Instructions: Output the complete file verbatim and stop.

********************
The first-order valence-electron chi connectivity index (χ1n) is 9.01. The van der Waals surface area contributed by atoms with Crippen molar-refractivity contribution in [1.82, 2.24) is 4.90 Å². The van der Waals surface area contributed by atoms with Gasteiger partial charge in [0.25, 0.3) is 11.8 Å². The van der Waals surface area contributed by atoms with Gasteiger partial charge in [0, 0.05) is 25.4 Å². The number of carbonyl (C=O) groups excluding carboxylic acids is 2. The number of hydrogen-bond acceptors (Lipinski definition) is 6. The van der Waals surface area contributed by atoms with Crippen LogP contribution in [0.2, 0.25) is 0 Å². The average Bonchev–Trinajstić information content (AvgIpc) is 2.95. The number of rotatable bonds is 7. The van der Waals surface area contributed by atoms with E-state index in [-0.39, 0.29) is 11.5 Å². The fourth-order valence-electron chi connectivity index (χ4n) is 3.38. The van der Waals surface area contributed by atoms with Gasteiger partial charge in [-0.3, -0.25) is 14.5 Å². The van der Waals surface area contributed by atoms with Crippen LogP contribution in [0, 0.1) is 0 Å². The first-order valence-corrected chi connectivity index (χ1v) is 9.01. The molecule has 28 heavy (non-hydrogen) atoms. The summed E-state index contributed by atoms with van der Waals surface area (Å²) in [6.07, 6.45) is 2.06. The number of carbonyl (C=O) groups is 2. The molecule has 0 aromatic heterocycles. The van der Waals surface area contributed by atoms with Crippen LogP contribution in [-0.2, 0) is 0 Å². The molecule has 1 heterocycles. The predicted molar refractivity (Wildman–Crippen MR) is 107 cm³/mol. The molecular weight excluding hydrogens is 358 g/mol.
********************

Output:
The first-order valence-electron chi connectivity index (χ1n) is 9.01. The van der Waals surface area contributed by atoms with Crippen molar-refractivity contribution in [1.82, 2.24) is 4.90 Å². The van der Waals surface area contributed by atoms with Gasteiger partial charge in [0.25, 0.3) is 11.8 Å². The van der Waals surface area contributed by atoms with Gasteiger partial charge in [0, 0.05) is 25.4 Å². The number of carbonyl (C=O) groups excluding carboxylic acids is 2. The number of hydrogen-bond acceptors (Lipinski definition) is 6. The van der Waals surface area contributed by atoms with Crippen LogP contribution in [0.2, 0.25) is 0 Å². The average Bonchev–Trinajstić information content (AvgIpc) is 2.95. The number of rotatable bonds is 7. The van der Waals surface area contributed by atoms with E-state index in [-0.39, 0.29) is 11.5 Å². The fourth-order valence-electron chi connectivity index (χ4n) is 3.38. The van der Waals surface area contributed by atoms with Gasteiger partial charge in [-0.3, -0.25) is 14.5 Å². The van der Waals surface area contributed by atoms with Crippen LogP contribution in [0, 0.1) is 0 Å². The first-order valence-corrected chi connectivity index (χ1v) is 9.01. The molecule has 28 heavy (non-hydrogen) atoms. The summed E-state index contributed by atoms with van der Waals surface area (Å²) in [6.07, 6.45) is 2.06. The number of carbonyl (C=O) groups is 2. The molecule has 0 aromatic heterocycles. The van der Waals surface area contributed by atoms with Crippen LogP contribution in [-0.2, 0) is 0 Å². The molecule has 1 heterocycles. The predicted molar refractivity (Wildman–Crippen MR) is 107 cm³/mol. The molecular weight excluding hydrogens is 358 g/mol.